Koch-backed group unveils TV ad against border tax

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A free-market group with ties to conservative billionaires Charles and David Koch on Monday unveiled a television ad in opposition to House Republicans’ border-adjustment tax proposal as President Trump and congressional Republicans are turning their focus to tax reform.

The ad is the latest effort from Americans for Prosperity (AFP) to oppose the proposal. AFP said it is spending six figures on the ad buy and that the commercial will appear nationwide on cable news channels for one week starting on Tuesday.

The border-adjustment tax would subject imports to a 20 percent tax and exempt exports. It is a key element of a tax-reform blueprint that House Republicans are using as the starting point for legislation.

It has also been the focus of intense lobbying, with supporters and opponents working hard to make their cases to lawmakers. Supporters of the border-adjustment tax say it would take away companies’ reasons for moving jobs overseas, while opponents say it would lead to higher prices on consumer goods.

AFP’s ad argues that the border-adjustment tax is not in line with the message that voters supported in the 2016 elections. The commercial includes images of a man in a Trump-style red hat in a room that looks like it was the site of an election victory party.

“America voted for change, economic growth and to stop wasteful spending,” the narrator in the ad says. “But now, some members of Congress want a new trillion-dollar BAT consumer tax that could drive up your costs and hurt our economy.”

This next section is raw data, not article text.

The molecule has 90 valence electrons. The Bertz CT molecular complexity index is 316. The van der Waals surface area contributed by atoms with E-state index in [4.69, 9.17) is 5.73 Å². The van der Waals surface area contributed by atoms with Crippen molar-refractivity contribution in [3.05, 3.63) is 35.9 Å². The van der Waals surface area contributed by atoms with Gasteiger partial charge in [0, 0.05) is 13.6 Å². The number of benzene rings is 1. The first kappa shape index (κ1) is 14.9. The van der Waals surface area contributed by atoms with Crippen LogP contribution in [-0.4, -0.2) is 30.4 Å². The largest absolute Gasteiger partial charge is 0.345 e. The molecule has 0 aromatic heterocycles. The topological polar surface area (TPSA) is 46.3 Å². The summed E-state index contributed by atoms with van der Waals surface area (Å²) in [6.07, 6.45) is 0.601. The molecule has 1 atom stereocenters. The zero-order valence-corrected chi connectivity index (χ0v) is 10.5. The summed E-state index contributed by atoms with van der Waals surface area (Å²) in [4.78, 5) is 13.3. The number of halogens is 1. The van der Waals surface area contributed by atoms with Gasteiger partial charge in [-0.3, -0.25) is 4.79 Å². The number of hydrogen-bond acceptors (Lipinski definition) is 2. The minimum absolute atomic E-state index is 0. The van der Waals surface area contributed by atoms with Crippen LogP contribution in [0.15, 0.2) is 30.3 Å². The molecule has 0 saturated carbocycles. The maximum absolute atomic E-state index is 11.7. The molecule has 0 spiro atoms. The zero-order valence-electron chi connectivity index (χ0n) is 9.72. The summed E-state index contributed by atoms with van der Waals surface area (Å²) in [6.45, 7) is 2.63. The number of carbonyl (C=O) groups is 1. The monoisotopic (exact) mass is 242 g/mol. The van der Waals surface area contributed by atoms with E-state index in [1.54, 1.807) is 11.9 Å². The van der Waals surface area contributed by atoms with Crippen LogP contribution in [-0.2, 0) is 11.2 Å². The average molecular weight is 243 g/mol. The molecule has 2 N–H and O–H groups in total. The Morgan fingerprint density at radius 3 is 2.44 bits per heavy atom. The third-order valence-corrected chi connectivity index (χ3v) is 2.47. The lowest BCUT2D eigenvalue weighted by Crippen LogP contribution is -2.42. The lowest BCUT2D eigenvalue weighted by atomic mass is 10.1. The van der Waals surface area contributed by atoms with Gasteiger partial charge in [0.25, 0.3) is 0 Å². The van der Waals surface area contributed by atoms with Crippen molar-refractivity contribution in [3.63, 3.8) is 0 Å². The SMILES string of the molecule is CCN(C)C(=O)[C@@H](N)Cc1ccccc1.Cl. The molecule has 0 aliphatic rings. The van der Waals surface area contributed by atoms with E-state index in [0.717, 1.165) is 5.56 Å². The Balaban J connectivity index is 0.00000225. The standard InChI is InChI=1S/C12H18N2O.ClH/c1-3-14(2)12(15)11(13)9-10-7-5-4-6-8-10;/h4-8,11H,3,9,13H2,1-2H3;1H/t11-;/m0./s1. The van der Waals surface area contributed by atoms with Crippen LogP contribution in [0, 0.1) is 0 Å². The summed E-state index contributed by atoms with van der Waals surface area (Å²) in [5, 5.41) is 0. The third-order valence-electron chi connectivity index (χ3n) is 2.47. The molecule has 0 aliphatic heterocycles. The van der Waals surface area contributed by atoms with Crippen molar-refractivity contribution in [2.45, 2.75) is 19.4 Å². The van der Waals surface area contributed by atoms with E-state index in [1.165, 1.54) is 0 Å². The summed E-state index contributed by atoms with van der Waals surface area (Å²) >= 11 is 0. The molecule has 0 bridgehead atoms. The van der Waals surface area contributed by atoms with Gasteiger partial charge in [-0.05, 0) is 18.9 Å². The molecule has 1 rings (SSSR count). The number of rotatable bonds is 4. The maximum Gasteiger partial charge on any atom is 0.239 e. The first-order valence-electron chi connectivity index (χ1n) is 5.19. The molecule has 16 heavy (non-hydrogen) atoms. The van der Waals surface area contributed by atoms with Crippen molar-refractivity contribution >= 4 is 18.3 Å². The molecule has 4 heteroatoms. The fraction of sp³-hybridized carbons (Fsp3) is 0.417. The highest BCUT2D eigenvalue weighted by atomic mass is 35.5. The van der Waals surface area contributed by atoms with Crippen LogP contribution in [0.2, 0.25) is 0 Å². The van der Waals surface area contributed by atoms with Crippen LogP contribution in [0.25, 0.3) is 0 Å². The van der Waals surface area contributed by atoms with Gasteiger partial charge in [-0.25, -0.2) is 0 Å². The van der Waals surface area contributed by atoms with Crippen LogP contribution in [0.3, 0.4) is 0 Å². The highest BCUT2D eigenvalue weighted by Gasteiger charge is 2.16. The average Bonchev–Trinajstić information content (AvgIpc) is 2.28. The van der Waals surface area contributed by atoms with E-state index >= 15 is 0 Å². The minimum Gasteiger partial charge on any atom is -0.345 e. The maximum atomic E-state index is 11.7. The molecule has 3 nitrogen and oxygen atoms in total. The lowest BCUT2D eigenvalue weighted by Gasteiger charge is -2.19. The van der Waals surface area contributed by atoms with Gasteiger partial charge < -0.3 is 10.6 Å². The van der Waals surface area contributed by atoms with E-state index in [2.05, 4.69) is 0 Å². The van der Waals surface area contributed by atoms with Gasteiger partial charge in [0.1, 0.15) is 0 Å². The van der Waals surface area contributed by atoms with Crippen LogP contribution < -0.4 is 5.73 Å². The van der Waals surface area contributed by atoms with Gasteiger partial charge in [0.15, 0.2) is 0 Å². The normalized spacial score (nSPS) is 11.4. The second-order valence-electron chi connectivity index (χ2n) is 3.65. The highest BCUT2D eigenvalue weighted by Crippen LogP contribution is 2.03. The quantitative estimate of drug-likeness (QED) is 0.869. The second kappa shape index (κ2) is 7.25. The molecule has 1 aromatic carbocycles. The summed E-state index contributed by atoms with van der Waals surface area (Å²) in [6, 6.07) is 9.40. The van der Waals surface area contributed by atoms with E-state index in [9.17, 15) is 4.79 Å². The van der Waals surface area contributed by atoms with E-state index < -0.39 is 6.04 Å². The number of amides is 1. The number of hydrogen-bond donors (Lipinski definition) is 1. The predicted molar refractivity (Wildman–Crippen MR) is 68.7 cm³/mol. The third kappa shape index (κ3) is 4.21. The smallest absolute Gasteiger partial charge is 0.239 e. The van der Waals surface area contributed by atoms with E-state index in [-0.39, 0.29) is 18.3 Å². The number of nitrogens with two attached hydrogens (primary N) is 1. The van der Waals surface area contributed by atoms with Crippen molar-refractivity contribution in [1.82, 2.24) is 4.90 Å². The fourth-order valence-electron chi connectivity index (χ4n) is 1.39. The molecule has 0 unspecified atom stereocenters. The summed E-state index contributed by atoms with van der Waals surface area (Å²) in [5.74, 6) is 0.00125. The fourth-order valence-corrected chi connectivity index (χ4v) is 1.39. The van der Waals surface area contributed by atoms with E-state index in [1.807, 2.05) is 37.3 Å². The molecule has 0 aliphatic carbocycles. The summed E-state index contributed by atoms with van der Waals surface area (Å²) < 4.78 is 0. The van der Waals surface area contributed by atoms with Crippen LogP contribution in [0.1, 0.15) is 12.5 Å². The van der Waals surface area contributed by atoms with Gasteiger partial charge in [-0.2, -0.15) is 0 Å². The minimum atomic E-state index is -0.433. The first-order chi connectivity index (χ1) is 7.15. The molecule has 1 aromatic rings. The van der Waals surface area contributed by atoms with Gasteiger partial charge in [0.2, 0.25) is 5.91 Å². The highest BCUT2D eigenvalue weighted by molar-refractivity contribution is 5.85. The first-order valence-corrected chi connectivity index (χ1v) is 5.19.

The ad also calls the border-adjustment tax a consumer tax hike that’s “as big as ObamaCare.”

“Imposing a massive 20-percent import tax is the wrong approach,” AFP President Tim Phillips said in a statement. “A border adjustment tax would harm hard working families that deserve relief from the tax code, not a new consumer tax that would drive up the cost of everyday items. Congress needs to know this is not the change the American people signed up for.”

AFP has been advocating against the border-adjustment proposal for the last several months and has used a number of tactics in doing so.

Last week, AFP and another Koch-backed group, Freedom Partners, released a report arguing that a border-adjustment tax would hurt every state. Michigan, Louisiana, Tennessee, New Jersey, Kentucky, South Carolina, Illinois, Texas, Georgia and California would be among the states that would be particularly vulnerable, according to the report.

Other groups have also run television ads about the border-adjustment tax.

The National Retail Federation and the Club for Growth have both run ads against the proposal, while the American Made Coalition — a group of businesses that includes Boeing and General Election — has run a TV ad in favor of the proposal and the House Republicans’ tax blueprint.

Leaders of the House Republicans’ tax-reform effort are committed to the border-adjustment tax. House Ways and Means Committee Chairman Kevin Brady (R-Texas) told reporters Thursday that “at the end of the day, we’re not going to keep the tax code that favors foreign products.”

Brady also pushed back on AFP’s report, saying it “probably fits the definition of fake news.”

But the fate of the border tax proposal is uncertain. Many GOP senators have expressed opposition to the border-adjustment tax, and Trump hasn’t provided a clear stance on the matter.

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